I don’t hate the idea of taking two or three RBs at the beginning of your draft this year. In fact, I have in several mocks I’ll be posting about soon. It just so happened that each time my pick came up in the expert league draft, I saw RBs who I expected to be available at my next pick that I was fine waiting to get. I never felt compelled to take a RB because there were always more. There are ALWAYS more this year! Did you hear that?

Unfortunately, since this was an expert league, many of the other drafters also saw these RBs falling and snagged them before it was my chance. So much for catching fatty LenDale White where I wanted him.

As a result of the running back by committee (RBBC) system and the high number of casualties at the RB position, there is a wealth of RBs in 2008 drafts. Once you get beyond the elite and a few more starters, there is quite a large plateau of talent that could at least operate in a rotation for your fantasy team.

I probably would have taken more RBs early in this expert draft, but my average draft position (ADP) stats were all over the place compared to where many of the RBs were taken. Expert leagues operate a little off the norm.

If you aren’t taking elite backs, I found better value in snagging elite and solid wide receivers and elite quarterbacks early in my draft. I’ll toy with my strategy a bit in the mocks I am doing this month, but I have to say, don’t sweat not talking RBs early. There’s plenty to go around this year.

The Difference Between a RB1 and RB2

When we talk about players as being RB1 or RB2 caliber, we are not trying to confuse you.

Okay. Okay. Well, maybe we are just a tiny bit, but that’s a small satisfaction of mine. I have to compensate for all the spammy emails I get from Russia that make me feel “small,” okay?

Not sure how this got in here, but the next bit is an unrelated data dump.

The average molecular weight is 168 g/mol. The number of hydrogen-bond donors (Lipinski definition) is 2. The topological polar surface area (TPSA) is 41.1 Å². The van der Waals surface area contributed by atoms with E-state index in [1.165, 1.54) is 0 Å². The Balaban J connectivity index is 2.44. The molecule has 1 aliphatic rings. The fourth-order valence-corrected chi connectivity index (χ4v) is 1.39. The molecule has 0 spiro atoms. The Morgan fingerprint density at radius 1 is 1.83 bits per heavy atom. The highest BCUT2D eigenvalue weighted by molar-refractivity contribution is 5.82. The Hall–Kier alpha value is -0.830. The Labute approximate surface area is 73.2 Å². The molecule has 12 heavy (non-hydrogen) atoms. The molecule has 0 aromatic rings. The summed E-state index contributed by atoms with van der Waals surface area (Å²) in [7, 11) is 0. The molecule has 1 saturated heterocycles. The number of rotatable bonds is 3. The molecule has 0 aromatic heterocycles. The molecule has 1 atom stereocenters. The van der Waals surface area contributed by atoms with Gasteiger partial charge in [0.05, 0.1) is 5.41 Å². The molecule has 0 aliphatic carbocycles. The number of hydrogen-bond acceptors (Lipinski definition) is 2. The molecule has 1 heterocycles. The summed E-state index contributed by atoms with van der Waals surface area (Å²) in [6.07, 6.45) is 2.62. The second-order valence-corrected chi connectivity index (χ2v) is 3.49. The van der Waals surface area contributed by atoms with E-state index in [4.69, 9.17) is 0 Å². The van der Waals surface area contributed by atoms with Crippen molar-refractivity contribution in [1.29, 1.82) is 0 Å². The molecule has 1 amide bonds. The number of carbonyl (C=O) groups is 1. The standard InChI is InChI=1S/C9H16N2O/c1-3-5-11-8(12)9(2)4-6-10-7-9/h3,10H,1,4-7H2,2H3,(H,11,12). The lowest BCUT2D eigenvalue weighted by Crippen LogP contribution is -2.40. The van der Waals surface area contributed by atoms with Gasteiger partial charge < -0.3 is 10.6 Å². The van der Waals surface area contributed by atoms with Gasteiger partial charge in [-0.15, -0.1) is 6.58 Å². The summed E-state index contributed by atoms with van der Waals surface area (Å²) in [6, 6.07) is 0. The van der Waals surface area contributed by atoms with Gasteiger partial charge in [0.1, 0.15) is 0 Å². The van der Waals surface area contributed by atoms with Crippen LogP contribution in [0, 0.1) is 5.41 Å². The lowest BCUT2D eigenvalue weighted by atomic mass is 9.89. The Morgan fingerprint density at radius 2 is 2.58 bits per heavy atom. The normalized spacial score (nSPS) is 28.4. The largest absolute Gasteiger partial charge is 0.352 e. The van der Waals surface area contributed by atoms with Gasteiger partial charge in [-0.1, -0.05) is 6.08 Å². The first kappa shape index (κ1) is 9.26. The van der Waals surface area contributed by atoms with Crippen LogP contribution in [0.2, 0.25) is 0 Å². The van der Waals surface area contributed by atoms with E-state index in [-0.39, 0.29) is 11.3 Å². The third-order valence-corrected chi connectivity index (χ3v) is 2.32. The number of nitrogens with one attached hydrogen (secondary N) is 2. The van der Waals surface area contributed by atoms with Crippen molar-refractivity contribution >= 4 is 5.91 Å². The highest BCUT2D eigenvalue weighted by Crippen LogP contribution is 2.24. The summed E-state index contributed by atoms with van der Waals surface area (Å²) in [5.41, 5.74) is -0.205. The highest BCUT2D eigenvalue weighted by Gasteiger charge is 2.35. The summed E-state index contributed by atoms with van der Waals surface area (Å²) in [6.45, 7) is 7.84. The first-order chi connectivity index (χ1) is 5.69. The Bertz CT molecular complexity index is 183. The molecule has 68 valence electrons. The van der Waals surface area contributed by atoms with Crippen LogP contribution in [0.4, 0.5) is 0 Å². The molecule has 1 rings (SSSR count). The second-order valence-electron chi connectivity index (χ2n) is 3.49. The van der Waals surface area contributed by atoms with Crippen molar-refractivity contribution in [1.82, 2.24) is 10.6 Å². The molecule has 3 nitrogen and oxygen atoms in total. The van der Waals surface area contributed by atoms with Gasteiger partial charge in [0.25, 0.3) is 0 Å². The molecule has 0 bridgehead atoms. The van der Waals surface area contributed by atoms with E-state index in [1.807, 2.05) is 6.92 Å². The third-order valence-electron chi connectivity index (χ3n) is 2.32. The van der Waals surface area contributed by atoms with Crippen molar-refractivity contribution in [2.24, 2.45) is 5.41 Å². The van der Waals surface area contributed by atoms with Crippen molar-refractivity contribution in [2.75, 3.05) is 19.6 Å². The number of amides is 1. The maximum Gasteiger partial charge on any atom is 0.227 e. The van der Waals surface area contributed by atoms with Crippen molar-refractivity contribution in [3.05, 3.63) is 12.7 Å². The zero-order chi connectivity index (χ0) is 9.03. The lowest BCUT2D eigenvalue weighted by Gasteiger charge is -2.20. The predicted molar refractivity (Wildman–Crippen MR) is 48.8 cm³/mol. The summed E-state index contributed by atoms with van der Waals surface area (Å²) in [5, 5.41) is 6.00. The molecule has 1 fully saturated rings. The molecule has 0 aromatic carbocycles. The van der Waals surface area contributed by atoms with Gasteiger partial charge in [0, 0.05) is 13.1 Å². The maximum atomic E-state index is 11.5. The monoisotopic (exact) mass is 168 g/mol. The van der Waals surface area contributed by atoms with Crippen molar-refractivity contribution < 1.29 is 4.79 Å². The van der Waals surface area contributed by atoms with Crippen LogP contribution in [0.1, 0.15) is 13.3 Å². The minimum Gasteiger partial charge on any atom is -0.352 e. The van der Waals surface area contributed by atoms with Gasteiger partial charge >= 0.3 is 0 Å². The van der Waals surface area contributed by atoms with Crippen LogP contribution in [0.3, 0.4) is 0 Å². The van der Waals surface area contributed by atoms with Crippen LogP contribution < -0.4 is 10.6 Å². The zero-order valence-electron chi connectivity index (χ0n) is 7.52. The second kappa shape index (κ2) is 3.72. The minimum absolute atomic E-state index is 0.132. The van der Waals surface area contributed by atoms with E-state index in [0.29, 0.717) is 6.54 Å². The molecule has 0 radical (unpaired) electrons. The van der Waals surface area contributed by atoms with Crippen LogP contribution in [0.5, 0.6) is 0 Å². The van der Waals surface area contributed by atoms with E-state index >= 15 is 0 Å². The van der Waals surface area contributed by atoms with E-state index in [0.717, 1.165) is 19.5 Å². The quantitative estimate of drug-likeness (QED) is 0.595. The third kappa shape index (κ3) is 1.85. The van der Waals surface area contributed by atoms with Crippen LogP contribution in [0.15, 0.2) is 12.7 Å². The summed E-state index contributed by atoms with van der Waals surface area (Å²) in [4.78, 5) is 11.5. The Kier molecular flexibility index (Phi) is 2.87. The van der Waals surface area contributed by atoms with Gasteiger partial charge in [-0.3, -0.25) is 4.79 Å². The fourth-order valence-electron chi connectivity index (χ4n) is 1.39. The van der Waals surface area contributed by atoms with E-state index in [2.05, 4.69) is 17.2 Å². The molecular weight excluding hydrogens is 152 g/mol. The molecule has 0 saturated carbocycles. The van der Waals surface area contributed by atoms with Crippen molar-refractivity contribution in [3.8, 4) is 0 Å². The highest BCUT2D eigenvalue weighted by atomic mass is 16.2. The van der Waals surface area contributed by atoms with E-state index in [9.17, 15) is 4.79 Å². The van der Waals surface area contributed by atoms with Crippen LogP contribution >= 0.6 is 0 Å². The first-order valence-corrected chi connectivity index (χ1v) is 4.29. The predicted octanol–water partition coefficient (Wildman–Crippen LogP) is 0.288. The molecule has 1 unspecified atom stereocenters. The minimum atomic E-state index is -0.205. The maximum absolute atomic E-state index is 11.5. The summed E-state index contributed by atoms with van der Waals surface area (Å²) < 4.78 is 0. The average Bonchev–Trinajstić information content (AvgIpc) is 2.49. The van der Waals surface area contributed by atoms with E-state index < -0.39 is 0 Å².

There exists in the fantasy football lexicon a set of definitions that helps in classifying your expectation for players. These definitions break down the projected performance of a player over the course of a season. “RB2″ is just one of many.

Associating these tags with players on your cheat sheet — maybe by tiering them off into RB1 and RB2 categories — you can better prepare for the kind of team you want to build and better evaluate potential trades.

Yes, you could always jump into a draft expecting to take the next stud available, but there comes a time in every fantasy football players life when they realize that they can’t just fill an entire team with studs of unending potential. You’ll run out. Some of us have more than 6 teams in our league.

You have to decide whether you want to go after a RB1 or take a stud at another position and take two RB2s when you get the chance. Now, that’s getting crazy, but sometimes crazy works. Just try it in a bar fight. No one messes with the crazy guy…

Notch this one on your fantasy football reference manual and clear a spot for your merit badge. These definitions are talking standard scoring (6 point TDs, 1 point for every 10 yards).

RUNNING BACK 1 (RB1)

The king of the “1″ positions. RB1 is your workhorse and one of the most dependable (hopefully) players on your roster. Expectations can vary greatly, depending upon whether you have LaDainian Tomlinson or not, but you always want your RB1 to be a touchdown machine or a dependable yardage beast.

At the top, you can usually pray for 10+ touchdowns in a season and 1500-2000 yards. Not too many full-load running backs out there nowadays who can put that up though.

Usually, there are only about 10-12 true RB1s to even draft, and the number of stud RBs has been dropping ever since the dreaded running-back-by-committee system (RBBC) came into place — another dastardly effect of global warming…

Good examples: LaDainian Tomlinson, Brian Westbrook, Joseph Addai
Weekly expectations: 100+ yards and at least 1 TD with occasional bonus TDs

RUNNING BACK 2 (RB2)

In contrast, your RB2 is a complimentary back — and the “all you got left” for picks near the end of a big league — here’s to you, picks 11 and 12.